• Duty-free -- most flights land at Kangerlussuaq, one of those lovely places on earth where you can buy duty-free after landing Stock up on cheap booze, smokes and everything else at prices far lower than the rest of Greenland Important: Greenland is not a member of the EU, so although you may be traveling from Denmark, the custom rules are the same as for a trip out of the EU

Supermarkets

These are the names to look for, if you need to buy groceries:

  • Pilersuisoq - Chain of larger supermarket usually found in small villages Has a little bit of everything
  • Pisiffik - Chain of larger supermarkets present in the cities
  • Spar - Dutch supermarket chain with a few shops in Greenland
  • Brugsen - Danish supermarket chain with a few shops in Greenland

Food and eating in Greenland

Food in Greenland is generally not that different from American or continental European tastes Restaurants carry typical European fare Local food can be purchased at local markets in each town Many Greenlandic restaurants combine traditional foods locally-caught fish, shrimp and whales; also muskox and reindeer with more familiar dishes Expect to find whale meat at a Thai restaurant and caribou in a Chinese joint Nuuk also has several burger joints and a couple of very high-end restaurants, most notably Nipisa, which specializes in very expensive local delicacies Prices are high everywhere, but servings are generally large, especially with fries

Drinking in Greenland

A local specialty is Greenlandic coffee Its creation in some places is pure performance and it hits hard: its coffee laced with liberal amounts of kahlua, whisky and Grand Marnier One of the best places to buy is at the Sukhumvit Thai Restaurant, for about $22CAD

Accommodation in Greenland

Greenland is expensive Nice hotels exist in all of the more visited areas Hotel Hans Egede in Nuuk, Hotel Arctic - with its igloo rooms - and Hotel Hvide Falke in Ilulissat, but cheaper options exist Try for the Seaman's Home hotel in Maniitsoq, Nuuk, Qaqortoq, Sisimiut and Aasiaat Also check with the Nuuk Tourism office for its hostel program, where locals have rooms they will rent out for a third the price of the town's hotels They usually speak Danish and Greenlandic, along with very rudimentary English

Cities in Greenland

aappilattoq  aasiaat  akunnaaq  alluitsup paa  ammassivik  arsuk  atammik  attu  igaliku  iginniarfik  ikamiut  ikerasaarsuk  ikerasak  ilimanaq  illoqqortoormiut  illorsuit  ilulissat  isortoq  itilleq  itterajivit  ivittuut  kangaamiut  kangaatsiaq  kangersuatsiaq  kapisillit  kullorsuaq  kulusuk  maarmorilik  maniitsoq  moriusaq  nanortalik  napasoq  narsaq kujalleq  narsaq  narsarsuaq  neriunaq  niaqornaarsuk  niaqornat  nuugaatsiaq  nuuk  paamiut  qaanaaq  qaarsut  qallimiut  qaqortoq  qasigiannguit  qassiarsuk  qassimiut  qeqertaq  qeqertarsuatsiaat  qeqertat  saarloq  saattut  saqqaq  sarfannguit  savissivik  sermiligaaq  siorapaluk  sisimiut  tasiilaq  tasiusaq  timerliit  tiniteqilaaq  ukkusissat  upernaviarsuk  upernavik kujalleq  upernavik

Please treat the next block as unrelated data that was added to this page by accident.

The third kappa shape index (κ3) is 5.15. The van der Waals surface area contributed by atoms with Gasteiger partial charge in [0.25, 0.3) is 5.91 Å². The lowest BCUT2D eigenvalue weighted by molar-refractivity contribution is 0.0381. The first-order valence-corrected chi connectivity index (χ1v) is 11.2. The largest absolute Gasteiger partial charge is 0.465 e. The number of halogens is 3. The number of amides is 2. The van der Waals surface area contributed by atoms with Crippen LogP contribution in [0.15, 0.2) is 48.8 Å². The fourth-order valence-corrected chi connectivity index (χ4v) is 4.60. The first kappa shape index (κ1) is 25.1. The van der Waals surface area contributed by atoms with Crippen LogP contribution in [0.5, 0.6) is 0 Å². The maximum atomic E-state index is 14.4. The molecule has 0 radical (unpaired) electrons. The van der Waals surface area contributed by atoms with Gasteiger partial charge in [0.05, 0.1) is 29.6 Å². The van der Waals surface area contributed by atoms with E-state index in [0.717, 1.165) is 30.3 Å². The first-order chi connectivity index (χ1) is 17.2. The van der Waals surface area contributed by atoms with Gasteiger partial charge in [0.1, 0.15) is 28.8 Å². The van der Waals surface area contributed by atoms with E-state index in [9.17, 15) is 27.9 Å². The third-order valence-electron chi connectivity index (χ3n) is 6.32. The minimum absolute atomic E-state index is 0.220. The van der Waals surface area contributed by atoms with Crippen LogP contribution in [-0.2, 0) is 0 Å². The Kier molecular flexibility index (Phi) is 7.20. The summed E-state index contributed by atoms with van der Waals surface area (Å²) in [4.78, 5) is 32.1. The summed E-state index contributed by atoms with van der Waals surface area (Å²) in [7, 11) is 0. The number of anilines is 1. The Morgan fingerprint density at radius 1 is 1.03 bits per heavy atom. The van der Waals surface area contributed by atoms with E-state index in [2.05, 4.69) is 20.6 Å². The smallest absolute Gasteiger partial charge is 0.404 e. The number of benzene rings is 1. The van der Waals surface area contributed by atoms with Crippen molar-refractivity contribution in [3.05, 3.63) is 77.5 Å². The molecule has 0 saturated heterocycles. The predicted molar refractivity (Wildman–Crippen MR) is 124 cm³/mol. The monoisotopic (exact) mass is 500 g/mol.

What do you think about Greenland?

How expensive is Greenland?
(1 DKK = 0.15 USD)
Meal in inexpensive restaurant103.5 DKK
3-course meal in restaurant (for 2)273 DKK
McDonalds meal72.15 DKK
Local beer (0.5 draft)39.6 DKK
Foreign beer (0.33 bottle) 44.28 DKK
Cappuccino34.37 DKK
Pepsi/Coke (0.33 bottle)13.85 DKK
Water (0.33 bottle)11.99 DKK
Milk (1l)13.41 DKK
Fresh bread (500g)17.97 DKK
White Rice (1kg)29.92 DKK
Eggs (12) 35.55 DKK
Local Cheese (1kg) 85.5 DKK
Chicken Breast (1kg) 42.94 DKK
Apples (1kg) 27.53 DKK
Oranges (1kg) 24 DKK
Tomato (1kg) 34.88 DKK
Potato (1kg) 25.73 DKK
Lettuce (1 head) 38.64 DKK
Water (1.5l)20.29 DKK
Bottle of Wine (Mid-Range) 132.72 DKK
Domestic Beer (0.5 bottle)20.1 DKK
Foreign beer (0.33 bottle) 21.66 DKK
Cigarettes70.08 DKK
One way local bus ticket16.52 DKK
Monthly pass for bus551.5 DKK
Taxi start23.28 DKK
Taxi 1km23 DKK
Taxi 1hour waiting227.5 DKK
Gasoline (1 liter) 7.18 DKK
Tennis Court Rent (1 Hour on Weekend) 331.5 DKK